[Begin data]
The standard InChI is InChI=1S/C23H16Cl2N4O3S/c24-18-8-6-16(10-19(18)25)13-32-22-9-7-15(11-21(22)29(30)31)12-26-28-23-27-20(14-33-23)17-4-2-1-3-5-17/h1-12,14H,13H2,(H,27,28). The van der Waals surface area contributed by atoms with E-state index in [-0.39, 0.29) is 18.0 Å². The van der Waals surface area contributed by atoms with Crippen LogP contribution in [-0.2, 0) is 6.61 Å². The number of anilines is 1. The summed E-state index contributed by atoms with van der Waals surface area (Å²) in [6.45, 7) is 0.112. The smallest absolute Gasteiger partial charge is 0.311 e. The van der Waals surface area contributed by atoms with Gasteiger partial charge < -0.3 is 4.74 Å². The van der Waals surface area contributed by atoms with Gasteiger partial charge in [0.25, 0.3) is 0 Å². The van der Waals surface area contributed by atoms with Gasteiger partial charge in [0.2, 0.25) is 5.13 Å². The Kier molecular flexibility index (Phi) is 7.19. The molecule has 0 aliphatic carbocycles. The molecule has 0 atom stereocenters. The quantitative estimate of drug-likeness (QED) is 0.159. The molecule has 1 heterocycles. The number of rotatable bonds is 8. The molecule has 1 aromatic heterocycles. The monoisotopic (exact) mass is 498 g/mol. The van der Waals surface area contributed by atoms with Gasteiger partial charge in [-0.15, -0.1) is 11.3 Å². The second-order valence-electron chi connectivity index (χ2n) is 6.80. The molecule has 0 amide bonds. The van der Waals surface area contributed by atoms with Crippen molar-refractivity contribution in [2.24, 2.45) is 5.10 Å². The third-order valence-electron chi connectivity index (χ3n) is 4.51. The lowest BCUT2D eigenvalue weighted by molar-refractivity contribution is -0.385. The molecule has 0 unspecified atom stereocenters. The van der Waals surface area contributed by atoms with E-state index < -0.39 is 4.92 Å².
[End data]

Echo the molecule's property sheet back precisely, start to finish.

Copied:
The standard InChI is InChI=1S/C23H16Cl2N4O3S/c24-18-8-6-16(10-19(18)25)13-32-22-9-7-15(11-21(22)29(30)31)12-26-28-23-27-20(14-33-23)17-4-2-1-3-5-17/h1-12,14H,13H2,(H,27,28). The van der Waals surface area contributed by atoms with E-state index in [-0.39, 0.29) is 18.0 Å². The van der Waals surface area contributed by atoms with Crippen LogP contribution in [-0.2, 0) is 6.61 Å². The number of anilines is 1. The summed E-state index contributed by atoms with van der Waals surface area (Å²) in [6.45, 7) is 0.112. The smallest absolute Gasteiger partial charge is 0.311 e. The van der Waals surface area contributed by atoms with Gasteiger partial charge < -0.3 is 4.74 Å². The van der Waals surface area contributed by atoms with Gasteiger partial charge in [0.25, 0.3) is 0 Å². The van der Waals surface area contributed by atoms with Gasteiger partial charge in [0.2, 0.25) is 5.13 Å². The Kier molecular flexibility index (Phi) is 7.19. The molecule has 0 aliphatic carbocycles. The molecule has 0 atom stereocenters. The quantitative estimate of drug-likeness (QED) is 0.159. The molecule has 1 heterocycles. The number of rotatable bonds is 8. The molecule has 1 aromatic heterocycles. The monoisotopic (exact) mass is 498 g/mol. The van der Waals surface area contributed by atoms with Gasteiger partial charge in [-0.15, -0.1) is 11.3 Å². The second-order valence-electron chi connectivity index (χ2n) is 6.80. The molecule has 0 amide bonds. The van der Waals surface area contributed by atoms with Crippen molar-refractivity contribution in [2.24, 2.45) is 5.10 Å². The third-order valence-electron chi connectivity index (χ3n) is 4.51. The lowest BCUT2D eigenvalue weighted by molar-refractivity contribution is -0.385. The molecule has 0 unspecified atom stereocenters. The van der Waals surface area contributed by atoms with E-state index < -0.39 is 4.92 Å².